Born in Liège, Michel Fourgon studied first with his parents and then at
the Conservatoire of his home town. Later he tackled composition with Claude
Ledoux whose music has been reviewed
here. Now in his mid-forties he already has a sizeable
output to his credit including instrumental music, chamber and orchestral
works as well as an opera first performed in March 2013 in Rouen.
The four works recorded here were all written on commission from the
Orchestre Philharmonique de Liège — now known as Orchestre Philharmonique
Royal de Liège. One of them, the concerto for orchestra Filigranes
was co-commissioned by the Liège orchestra and by Radio France.
In his insert notes the composer states that the most prominent
characteristic of these works — and possibly of other pieces in his output —
is the inclusion of allusions to pre-existing material. These are more often
than not deeply woven into the music's fabric to the point of being
inaudible. They are just part of the composer's music-making and
often serve as stimuli for the musical development. I will address this
later when discussing each piece.
The earliest work here Cori Spezzati
is a good
example of Fourgon's working methods although in this case it is
probably easier to spot the allusions made. First of all the title
('separated choirs') refers to a technique used in the
Renaissance by composers such as Adrian Willaert and Giovanni Gabrieli. The
technique was particularly well suited to places such as San Marco in
Venice. Fourgon has adapted this to his own needs by having a small ensemble
(a string quintet, one bassoon and one contra-bassoon) seated behind the
audience. The material on which the work is based is rather diverse:
Beata es Virgo
(Gabrieli), a work for solo harp by Pierre
) and a third element, a series of twelve tones
chosen at random. All this may seem rather disparate at first but the
composer succeeds in making a satisfying and coherent piece of music in
which his orchestral flair is displayed to the full. This last feature is
common to all four works heard here.
La Brise du Roseau
is a concerto for clarinet
and orchestra but one in which the soloist is not really confronted with the
orchestra. Soloist and orchestra are more partners than competitors but,
considering that the piece was composed with Jean-Pierre Peuvion in mind,
the solo part is demanding but does not call for pure virtuosity. In this
work the basic material is derived from the opening of the Adagio
of Mahler's Tenth Symphony and a fragment from an Arab folk-song.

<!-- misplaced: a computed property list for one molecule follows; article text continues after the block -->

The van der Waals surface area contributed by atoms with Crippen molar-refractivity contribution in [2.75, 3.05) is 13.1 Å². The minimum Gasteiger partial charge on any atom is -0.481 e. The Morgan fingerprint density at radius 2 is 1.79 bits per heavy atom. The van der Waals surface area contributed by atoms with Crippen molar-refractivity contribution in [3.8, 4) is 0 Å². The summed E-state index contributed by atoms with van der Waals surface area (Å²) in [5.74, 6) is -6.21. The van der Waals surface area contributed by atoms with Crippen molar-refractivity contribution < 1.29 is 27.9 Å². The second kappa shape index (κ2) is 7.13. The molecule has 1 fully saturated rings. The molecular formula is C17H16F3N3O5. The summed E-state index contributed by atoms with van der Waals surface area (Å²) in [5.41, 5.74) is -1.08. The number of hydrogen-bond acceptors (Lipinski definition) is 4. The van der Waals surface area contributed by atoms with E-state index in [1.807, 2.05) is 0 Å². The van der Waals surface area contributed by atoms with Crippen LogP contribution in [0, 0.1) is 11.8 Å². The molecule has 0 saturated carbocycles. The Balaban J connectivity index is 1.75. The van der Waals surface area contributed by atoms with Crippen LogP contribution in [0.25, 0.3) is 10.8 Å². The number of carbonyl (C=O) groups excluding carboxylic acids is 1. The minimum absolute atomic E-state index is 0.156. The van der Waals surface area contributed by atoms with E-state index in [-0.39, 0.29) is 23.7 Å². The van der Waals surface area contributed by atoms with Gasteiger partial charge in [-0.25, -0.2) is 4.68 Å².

Once again, all this 'blends' remarkably well and one never
has the feeling of meaningless or superficial eclecticism. The resulting
work is a superb clarinet concerto that definitely should be better known
and – again – it is to be hoped that this excellent performance will
challenge other clarinettists.
Co-commissioned by the Orchestre Philharmonique de Liège and Radio France,
is a concerto for orchestra in all but
the name — although the piece actually bears that subtitle. The work falls
into five sections played without break and each section is a reflection –
in one way or another – on artists who have exerted some influence on the
composer's artistic outlook: Federico Fellini, the Dutch painter Piet
Mondrian, the French writers Marcel Proust and Comte de Lautréamont, and the
painter Nicolas de Staël (1914–1955). Again, the content is in no way
programmatic the more so that the basic material is once again very
different: the note row from Nono's Il Canto Sospeso
theme from the second of Clara Schumann's Three Romances
might be expected, the work is first and foremost a concerto for orchestra
in which instruments and groups of instruments come to the fore and retreat
in a continuous dialogue and in which Fourgon's orchestral flair is
again fully displayed.
The most recent work here, Le tracé
for chamber chorus and orchestra was composed
to mark the fiftieth anniversary of the orchestra. The chorus, however, is
regarded as part of the orchestra and its members are seated within the
orchestra rather than behind it. This is a setting of fragments from poems
by Corinne Hoex suggesting seascapes at various times of the day. Again
there is no programme as such; the music rather suggests moods and
atmospheres although man is not forgotten since some fragments involve the
poetess saying 'I'. Considering the circumstances of the
commission, the composer based his musical material on notes that could be
derived from the orchestra's name. This very fine work is once again
vividly imaginative in its handling of the vocal and orchestral forces
involved. By the way, texts and translations are printed in the booklet.
In his insert notes Michel Fourgon emphatically claims his artistic
freedom and his refusal to align with all-too-dogmatic diktats. His music,
though clearly of our times, does not negate inheritance from the past but
all this is woven into a strongly personal musical language that is neither
reactionary nor extravagantly modern. Although it may be complex and
intricately worked-out, this music communicates straight-away through its
sheer expressive strength.
These performances were all recorded live but the audiences fortunately
enough succeeded in keeping quiet. Pascal Rophé whose empathy with
contemporary music is well known and deservedly admired conducts well
prepared and committed readings of these often quite beautiful works. He is
wonderfully partnered by the ever-responsive Liège orchestra.
Michel Fourgon is a most endearing composer whose deeply felt, superbly
crafted and communicative music deserves more than the occasional hearing;
indeed repeated hearings will yield rewards. This disc should appeal to
anyone willing to investigate contemporary though accessible music.